Q: Is there a term for the overly familiar and presumptuous use of “that” and “those” in advertising? For example, “Organize that messy closet” or “Get rid of those unsightly stains in your sink.” It’s as if the ad writers have peered into our homes.
A: You’ve raised an interesting question, one that highlights something most of us are all too aware of: Advertisers use language in ways that ordinary people don’t.
“That” and “those” are good examples.
In your examples, “that” and its plural, “those,” are demonstrative adjectives (some prefer the term “demonstrative determiners”). They modify a noun, in effect pointing at it, demonstrating which one (or ones) the speaker is referring to.
In ordinary sentences like “Sam misses that dog” and “Those sneakers belong to Janet,” the demonstrative adjectives point to the nouns, as if to demonstrate which dog Sam misses, which sneakers belong to Janet.
But in the ad slogans you mention, “that” and “those” aren’t used as in ordinary English.
Normally, “that” and “those” (like “this” and “these”) refer to nouns that actually exist—“that dog,” “those sneakers.” Their existence is a fact, something the speaker and the audience take for granted.
But an anonymous, impersonal voice telling you to “organize that messy closet” or “get rid of those unsightly stains” isn’t pointing to an actual condition in your house.
Instead, the speaker is presupposing its existence and treating it as a fact. So the slogans are examples of what a linguist would call “presupposition.”
As The Cambridge Grammar of the English Language says, “The information contained in a presupposition is backgrounded, taken for granted, presented as something that is not currently at issue.”
In these ad slogans, the presupposed information is that you have a messy closet and a sink with unsightly stains.
In a study entitled “Presupposition, Persuasion and Mag Food Advertising” (2012), Tamara Bouso uses the example “Do you expect to fit into that beach bikini in the New Year?”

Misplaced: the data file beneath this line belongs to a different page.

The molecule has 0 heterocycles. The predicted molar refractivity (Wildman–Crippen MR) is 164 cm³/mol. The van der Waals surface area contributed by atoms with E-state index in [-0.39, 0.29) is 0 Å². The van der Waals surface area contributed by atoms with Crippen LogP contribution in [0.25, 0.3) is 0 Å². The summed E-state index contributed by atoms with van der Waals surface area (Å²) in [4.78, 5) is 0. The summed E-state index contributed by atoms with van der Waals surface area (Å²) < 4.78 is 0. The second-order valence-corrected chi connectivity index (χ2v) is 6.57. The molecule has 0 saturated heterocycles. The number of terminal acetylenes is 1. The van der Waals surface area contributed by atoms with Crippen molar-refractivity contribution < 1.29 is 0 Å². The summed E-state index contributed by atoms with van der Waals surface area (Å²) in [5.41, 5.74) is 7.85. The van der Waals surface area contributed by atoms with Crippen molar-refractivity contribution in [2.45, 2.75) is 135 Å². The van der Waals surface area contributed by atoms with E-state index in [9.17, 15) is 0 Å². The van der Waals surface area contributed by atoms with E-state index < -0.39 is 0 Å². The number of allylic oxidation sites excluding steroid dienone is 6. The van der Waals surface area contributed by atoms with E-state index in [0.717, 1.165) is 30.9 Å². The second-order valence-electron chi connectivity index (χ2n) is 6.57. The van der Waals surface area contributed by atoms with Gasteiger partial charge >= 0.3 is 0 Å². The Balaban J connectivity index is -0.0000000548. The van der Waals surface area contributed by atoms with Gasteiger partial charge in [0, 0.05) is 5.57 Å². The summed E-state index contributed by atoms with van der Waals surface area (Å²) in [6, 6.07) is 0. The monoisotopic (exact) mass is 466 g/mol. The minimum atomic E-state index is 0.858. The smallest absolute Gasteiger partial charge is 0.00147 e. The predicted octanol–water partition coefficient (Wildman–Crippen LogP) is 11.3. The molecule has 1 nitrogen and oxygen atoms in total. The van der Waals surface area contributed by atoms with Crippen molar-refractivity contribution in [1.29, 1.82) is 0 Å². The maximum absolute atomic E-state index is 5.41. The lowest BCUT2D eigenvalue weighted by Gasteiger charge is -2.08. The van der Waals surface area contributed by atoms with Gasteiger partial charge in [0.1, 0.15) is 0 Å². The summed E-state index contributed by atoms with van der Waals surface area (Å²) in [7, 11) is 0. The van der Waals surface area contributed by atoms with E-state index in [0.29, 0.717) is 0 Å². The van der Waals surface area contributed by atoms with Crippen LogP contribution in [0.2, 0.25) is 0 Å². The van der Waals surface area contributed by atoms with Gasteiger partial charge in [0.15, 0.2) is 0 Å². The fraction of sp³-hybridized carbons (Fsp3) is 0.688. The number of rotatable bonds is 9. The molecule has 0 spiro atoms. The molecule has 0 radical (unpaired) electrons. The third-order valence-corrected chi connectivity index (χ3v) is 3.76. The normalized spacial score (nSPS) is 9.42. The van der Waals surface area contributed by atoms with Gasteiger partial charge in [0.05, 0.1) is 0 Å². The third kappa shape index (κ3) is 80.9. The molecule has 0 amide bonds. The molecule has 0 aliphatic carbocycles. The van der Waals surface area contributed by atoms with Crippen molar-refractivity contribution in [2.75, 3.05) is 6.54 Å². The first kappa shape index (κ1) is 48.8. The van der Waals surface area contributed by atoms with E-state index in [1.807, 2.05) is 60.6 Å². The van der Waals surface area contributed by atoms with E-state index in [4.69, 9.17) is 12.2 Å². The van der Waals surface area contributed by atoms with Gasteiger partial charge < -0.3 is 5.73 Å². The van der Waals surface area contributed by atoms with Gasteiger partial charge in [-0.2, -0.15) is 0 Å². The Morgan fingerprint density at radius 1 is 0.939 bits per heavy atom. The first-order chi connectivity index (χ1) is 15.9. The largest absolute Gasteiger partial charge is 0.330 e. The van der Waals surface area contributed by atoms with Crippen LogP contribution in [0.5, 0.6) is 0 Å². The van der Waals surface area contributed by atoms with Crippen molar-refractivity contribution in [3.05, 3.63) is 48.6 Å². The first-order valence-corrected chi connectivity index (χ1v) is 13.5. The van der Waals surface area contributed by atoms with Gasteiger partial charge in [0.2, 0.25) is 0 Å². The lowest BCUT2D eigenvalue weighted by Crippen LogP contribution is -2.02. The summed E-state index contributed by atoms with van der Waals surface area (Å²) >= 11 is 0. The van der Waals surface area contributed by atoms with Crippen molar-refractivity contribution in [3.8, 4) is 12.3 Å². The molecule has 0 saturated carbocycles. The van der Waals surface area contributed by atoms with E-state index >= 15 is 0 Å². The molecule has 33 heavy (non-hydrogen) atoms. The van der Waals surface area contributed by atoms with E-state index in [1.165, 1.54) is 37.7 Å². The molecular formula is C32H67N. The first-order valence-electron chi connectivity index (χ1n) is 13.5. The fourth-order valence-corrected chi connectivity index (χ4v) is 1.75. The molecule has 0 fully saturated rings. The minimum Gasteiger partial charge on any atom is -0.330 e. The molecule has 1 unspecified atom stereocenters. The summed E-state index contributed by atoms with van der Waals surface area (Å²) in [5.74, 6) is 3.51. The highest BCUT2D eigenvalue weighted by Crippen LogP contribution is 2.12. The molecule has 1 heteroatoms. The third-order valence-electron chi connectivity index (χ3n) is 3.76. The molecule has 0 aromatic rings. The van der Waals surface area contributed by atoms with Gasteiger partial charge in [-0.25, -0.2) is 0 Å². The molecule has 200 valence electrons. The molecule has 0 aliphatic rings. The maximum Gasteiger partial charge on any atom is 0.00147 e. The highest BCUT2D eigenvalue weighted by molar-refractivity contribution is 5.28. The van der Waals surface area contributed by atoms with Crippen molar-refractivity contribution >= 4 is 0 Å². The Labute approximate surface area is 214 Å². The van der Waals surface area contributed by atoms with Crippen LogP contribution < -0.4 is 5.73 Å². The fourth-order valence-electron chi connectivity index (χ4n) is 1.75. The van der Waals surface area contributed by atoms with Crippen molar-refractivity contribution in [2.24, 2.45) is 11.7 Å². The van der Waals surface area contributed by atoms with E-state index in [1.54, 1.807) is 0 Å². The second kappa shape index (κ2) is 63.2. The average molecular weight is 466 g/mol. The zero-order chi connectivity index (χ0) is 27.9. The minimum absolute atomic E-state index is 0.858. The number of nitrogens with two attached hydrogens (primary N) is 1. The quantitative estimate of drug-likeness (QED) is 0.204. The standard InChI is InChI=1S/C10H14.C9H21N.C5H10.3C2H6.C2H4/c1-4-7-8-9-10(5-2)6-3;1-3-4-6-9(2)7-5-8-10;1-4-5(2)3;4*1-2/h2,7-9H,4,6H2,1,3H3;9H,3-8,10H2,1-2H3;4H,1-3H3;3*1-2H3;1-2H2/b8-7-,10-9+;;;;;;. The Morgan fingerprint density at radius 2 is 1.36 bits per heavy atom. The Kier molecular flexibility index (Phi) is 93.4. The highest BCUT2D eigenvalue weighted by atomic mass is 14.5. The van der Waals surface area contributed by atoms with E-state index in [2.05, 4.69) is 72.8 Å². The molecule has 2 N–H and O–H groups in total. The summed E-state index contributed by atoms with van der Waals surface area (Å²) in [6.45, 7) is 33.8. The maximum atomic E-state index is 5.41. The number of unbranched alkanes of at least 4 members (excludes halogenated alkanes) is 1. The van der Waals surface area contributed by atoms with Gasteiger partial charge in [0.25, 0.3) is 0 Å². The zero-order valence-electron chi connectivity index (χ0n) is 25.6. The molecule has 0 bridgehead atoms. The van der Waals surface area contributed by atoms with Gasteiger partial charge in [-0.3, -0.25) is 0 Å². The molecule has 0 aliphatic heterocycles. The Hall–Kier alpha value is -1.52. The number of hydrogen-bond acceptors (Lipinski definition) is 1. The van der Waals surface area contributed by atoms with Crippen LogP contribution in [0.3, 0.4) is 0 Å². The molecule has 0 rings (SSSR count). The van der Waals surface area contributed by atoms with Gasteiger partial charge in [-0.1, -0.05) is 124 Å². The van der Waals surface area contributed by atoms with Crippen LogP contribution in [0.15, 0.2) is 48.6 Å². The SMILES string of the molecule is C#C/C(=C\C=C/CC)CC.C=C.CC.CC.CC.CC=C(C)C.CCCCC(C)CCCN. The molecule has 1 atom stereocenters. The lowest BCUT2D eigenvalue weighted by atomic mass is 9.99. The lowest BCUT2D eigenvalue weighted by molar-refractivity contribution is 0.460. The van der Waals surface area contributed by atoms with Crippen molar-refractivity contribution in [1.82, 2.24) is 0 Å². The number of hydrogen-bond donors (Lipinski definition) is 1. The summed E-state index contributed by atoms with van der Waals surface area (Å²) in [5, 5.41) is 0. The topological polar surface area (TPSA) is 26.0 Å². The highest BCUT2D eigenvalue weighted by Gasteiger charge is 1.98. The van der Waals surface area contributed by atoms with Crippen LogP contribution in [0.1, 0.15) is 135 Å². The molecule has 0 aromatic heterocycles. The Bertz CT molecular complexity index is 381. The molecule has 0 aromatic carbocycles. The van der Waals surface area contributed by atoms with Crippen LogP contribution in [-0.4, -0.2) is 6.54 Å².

This sales pitch presupposes not only that the consumer has such a bikini but that she’s probably too fat to wear it.
Another author, Judy Delin, says presupposition “plays an important role in the construction of advertising messages in general” (The Language of Everyday Life, 2000). The use of demonstrative adjectives, she says, is one form of presupposition.
You ask whether there’s a name for demonstrative adjectives used in this presumptuous way. As a matter of fact, a couple of names have been proposed.
In a 2006 paper, “That’s That: The Semantics and Pragmatics of Demonstrative Noun Phrases,” the linguist Lynsey Kay Wolter calls such terms “emotive demonstratives.”
Why “emotive?” Because, Wolter writes, such terms convey a sense that both speaker and listener “share some relevant knowledge or emotion about the referent of the demonstrative”—that is, the noun it points to.
And writing on the Language Log in 2008, the linguist Mark Liberman calls these words “affective demonstratives.” Like “emotive,” the term “affective” implies an emotional element—in this case familiarity or shared experience.
“Affective demonstratives,” Liberman says, “invite the audience onto a common ground of shared knowledge (or perhaps I should say, ‘that common ground of shared knowledge’).”
In response, one Language Log contributor writes, “I’ve noticed this type of device in advertising a lot,” and provides this example:
“By earning more income through our work-at-home program, you’ll be able to afford that new car, to finally take that vacation you’ve been dreaming of!”
It’s no mystery why advertisers are so fond of demonstrative adjectives. Like the definite article “the,” these words presuppose that the accompanying nouns actually exist.
So they hint that the speaker knows you: “that messy closet” points at your closet. In this way, demonstrative adjectives can create a false sense of familiarity, of intimacy with the consumer.
It’s interesting to note that in the neutral examples we mentioned earlier (“Sam misses that dog” and “Those sneakers belong to Janet”), you could say the same thing less demonstratively by substituting “the” for “that” or “those”:
“Sam misses the dog” and “The sneakers belong to Janet.”
But “the” works only when the audience knows which dog or sneakers are referred to. “The” wouldn’t work in the advertising examples, unless the nouns had been mentioned before.
The ad writers would have to use an indefinite article (“organize a messy closet”) or nothing at all (“get rid of unsightly stains”). But then, of course, they’d lose the familiar tone they’re trying to cultivate.
This forced intimacy can strike listeners as intrusive or annoying, especially those with tidy closets and spotless sinks. A presupposition that’s wrong can backfire.
As Lynsey Wolter says in her paper, “Consider a situation in which the speaker assumes that an emotion is shared, but the addressee resists this assumption. In these circumstances an emotive demonstrative … feels intrusive or patronizing.”
As we said above, demonstrative adjectives point to things. And this isn’t always appropriate. After all, weren’t we taught that it’s not polite to point?
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